Tuesday, September 06, 2016

An expectations game: right, center, and left

Sometimes economists are just dopey. Apparently they've long been arguing about why cab drivers (and other contingent workers who can set their own hours and thereby earn variable pay) sometimes decide to "call it a day" when they might maximize their earnings by choosing a longer work day.
In one camp is a group of so-called behavioral economists who have found evidence that many taxi drivers work longer hours on days when business is slow and shorter hours when business is brisk — the opposite of what economic rationality, to say nothing of common sense, would seem to dictate.

In another camp is a group of more orthodox economists who argue that this perverse habit is largely an illusion in the eyes of certain researchers. Once you consult more precise numbers, they argue, you find that drivers typically work longer hours when it is in their financial interest to do so.
Academics who find it "perverse" or contrary to "common sense" that workers might choose how much to work based on how much they feel is enough for a day's work, apparently have never depended on an alienating job to put food on the table. Most people work most jobs in order not to have to work any more than they must. They have better things to do, above a certain minimum, than to increase the profits of the owners. This characteristic of life in a capitalist society is apparently invisible to economists, especially to those whose notion of human society begins and ends with fealty to rational maximization of economic life. What a sad and empty universe they inhabit!

It was interesting to read this article in juxtaposition with a big New York Times piece that discusses why younger African Americans (so-called "Obama surge voters") are failing to warm to Hillary Clinton or even see her as much preferable to the Donald, based on some leaked campaign focus group research.
The research is mildly interesting and well presented, intended to convince the Clinton campaign to approach these voters with a more positive argument. What it comes down to is that young African Americans, like many (even most?) younger voters, want someone to vote for, not to be told there is someone they must vote against. They want inspiring plans and aspirations, not another tired lesser evil.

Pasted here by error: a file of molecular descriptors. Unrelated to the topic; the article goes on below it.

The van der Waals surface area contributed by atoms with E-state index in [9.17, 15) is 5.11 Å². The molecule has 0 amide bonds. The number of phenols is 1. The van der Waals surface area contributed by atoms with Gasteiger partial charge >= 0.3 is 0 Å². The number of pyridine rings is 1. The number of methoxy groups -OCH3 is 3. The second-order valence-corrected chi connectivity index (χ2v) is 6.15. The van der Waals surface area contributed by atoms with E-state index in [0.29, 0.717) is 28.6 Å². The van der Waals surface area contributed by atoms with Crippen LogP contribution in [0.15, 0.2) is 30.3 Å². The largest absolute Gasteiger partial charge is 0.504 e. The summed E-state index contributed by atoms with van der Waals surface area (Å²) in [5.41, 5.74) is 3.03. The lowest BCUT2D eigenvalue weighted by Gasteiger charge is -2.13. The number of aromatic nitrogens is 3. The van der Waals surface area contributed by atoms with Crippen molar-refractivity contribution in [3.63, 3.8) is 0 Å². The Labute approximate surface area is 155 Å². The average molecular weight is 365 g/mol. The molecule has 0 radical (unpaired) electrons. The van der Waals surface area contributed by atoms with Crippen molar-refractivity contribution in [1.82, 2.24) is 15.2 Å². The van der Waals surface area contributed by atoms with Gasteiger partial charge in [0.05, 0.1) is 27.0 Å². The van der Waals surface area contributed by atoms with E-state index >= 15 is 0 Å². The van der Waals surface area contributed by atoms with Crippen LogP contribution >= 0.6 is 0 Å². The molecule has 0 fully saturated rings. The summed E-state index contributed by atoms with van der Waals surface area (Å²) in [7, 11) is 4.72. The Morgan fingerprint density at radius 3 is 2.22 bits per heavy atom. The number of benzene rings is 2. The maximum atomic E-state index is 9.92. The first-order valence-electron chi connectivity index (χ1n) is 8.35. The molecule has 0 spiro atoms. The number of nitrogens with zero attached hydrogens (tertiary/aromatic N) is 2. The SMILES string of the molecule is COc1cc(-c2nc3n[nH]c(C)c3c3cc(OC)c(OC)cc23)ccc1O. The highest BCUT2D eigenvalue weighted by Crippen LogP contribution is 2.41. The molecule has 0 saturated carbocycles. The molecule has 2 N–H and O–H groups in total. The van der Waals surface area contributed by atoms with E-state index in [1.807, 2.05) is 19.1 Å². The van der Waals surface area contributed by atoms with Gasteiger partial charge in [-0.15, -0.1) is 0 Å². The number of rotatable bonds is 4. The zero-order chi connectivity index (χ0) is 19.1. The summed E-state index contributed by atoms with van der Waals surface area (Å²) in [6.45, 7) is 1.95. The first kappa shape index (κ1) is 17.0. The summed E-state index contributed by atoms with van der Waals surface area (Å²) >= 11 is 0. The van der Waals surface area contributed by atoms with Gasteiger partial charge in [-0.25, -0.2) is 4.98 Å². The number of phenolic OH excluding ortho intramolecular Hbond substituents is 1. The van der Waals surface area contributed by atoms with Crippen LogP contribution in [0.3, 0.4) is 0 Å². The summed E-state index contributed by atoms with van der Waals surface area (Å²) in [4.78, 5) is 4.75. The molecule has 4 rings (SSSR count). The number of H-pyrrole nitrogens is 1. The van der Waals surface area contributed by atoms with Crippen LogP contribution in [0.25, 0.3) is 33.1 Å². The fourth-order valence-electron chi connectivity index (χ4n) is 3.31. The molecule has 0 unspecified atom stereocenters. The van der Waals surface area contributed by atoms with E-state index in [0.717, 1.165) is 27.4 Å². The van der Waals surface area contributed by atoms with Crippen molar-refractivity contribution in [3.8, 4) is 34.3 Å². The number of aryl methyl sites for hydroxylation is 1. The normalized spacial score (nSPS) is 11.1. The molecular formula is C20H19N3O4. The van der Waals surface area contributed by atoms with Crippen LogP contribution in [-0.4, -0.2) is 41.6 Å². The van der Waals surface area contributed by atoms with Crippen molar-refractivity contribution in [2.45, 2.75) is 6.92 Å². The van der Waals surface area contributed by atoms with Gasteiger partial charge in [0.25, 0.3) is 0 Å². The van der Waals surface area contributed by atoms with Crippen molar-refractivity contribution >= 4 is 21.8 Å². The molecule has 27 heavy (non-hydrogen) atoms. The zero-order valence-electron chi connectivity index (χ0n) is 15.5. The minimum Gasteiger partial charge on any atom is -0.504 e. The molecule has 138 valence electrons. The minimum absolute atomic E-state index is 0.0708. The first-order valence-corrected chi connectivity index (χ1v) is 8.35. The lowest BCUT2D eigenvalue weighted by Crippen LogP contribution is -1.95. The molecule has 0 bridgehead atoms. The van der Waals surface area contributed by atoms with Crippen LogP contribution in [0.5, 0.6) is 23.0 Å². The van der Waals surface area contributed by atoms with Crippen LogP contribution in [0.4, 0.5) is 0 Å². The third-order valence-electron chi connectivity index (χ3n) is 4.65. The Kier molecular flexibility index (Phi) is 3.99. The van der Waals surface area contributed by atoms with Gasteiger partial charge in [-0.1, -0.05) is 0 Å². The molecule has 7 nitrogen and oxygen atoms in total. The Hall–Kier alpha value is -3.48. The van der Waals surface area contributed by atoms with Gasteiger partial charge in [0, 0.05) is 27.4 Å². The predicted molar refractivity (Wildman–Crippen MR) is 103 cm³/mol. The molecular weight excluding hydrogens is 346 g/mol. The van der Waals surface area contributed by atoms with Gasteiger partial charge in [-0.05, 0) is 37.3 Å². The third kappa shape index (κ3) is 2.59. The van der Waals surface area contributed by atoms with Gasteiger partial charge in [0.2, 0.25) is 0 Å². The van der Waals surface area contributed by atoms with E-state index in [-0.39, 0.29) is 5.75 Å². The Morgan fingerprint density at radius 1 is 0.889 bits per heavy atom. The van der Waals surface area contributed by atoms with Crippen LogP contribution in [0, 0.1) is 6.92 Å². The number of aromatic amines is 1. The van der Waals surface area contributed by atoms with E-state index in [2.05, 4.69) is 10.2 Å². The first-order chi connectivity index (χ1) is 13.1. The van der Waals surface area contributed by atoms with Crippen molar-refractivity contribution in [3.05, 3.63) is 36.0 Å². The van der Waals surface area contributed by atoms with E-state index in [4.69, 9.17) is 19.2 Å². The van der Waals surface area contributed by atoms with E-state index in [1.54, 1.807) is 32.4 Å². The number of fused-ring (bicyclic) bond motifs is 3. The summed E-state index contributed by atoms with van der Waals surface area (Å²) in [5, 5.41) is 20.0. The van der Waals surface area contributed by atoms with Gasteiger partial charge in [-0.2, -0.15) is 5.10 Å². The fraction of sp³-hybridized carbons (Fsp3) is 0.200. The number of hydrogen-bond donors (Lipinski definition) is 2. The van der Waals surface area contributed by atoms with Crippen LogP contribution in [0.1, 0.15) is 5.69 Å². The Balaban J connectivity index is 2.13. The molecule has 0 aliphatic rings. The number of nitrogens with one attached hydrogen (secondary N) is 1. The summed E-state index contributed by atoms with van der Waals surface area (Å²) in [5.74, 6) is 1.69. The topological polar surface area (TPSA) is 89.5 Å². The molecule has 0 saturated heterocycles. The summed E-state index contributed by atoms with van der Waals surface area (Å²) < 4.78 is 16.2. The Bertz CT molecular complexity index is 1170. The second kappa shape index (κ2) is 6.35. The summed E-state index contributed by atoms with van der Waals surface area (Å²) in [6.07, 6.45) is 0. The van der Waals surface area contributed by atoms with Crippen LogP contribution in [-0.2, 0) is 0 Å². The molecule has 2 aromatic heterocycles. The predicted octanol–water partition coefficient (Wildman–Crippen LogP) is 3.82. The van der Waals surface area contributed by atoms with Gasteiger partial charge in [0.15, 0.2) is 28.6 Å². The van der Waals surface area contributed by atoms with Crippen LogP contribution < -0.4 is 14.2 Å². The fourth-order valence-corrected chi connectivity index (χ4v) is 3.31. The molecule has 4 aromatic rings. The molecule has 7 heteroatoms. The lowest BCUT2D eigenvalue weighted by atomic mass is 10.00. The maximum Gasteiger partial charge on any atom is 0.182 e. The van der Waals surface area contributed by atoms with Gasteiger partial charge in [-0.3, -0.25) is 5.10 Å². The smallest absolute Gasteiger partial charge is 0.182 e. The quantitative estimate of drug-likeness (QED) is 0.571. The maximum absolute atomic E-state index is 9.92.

Many of the 18-35 set are at their core more hopeful than their elders. Since they are also the generation whose outrage is driving the Movement for Black Lives, that underlying hopefulness is probably not the first characteristic that comes to mind in observing their culture of demand and protests. But at least for now, these are optimistic young people. Pollsters and sharp observers know this. Politicians will need to learn. They won't make any headway among them by preaching pragmatism, incrementalism, and "mature" choices. This is the same false picture of the human person that grips the rational choice economists. We are bigger than their cramped visions.

My friend Steve Williams wrestles with the implications for aspiring revolutionaries of holding fast to a broad hope for people and society:
... with the defeat of the socialist experiments of the 20th century, two generations of organizers and activists have now come of age politically with few visible and viable alternatives to imperialism and neoliberalism. The fight against the enemy, as trying as it has been, has been no more difficult than our internal struggle with the troubling idea that noble, doomed resistance may be all that is left to us. I’ve spent too many sleepless hours haunted by the fear that victory may be nothing more than an unattainable dream.

The danger in this insidious notion is profound. Without a clear conviction that another world is indeed possible, we resign ourselves all too easily to the idea that simply “putting up a good fight” is enough. We absolve ourselves of the responsibility of finding ways forward. We forgive our own shoddy, sloppy practice, just as we forgive our comrades’. We quickly lose all incentive for rigorous reflection on and evaluation of our work. We stop striving for improvement and excellence. The doubt takes control: what’s the point, anyway?
Black Lives Matter activists directly address the need to preserve an informed hope in the face of violence and oppression when they teach Assata Shakur's declaration of Black revolutionary faith:
“It is our duty to fight for our freedom.
It is our duty to win.
We must love each other and support each other.
We have nothing to lose but our chains.”
The right is never likely to "get it", but both center and left (no, not together but in parallel) can hope to ride rising expectations, if they will dare.

No comments:

Related Posts with Thumbnails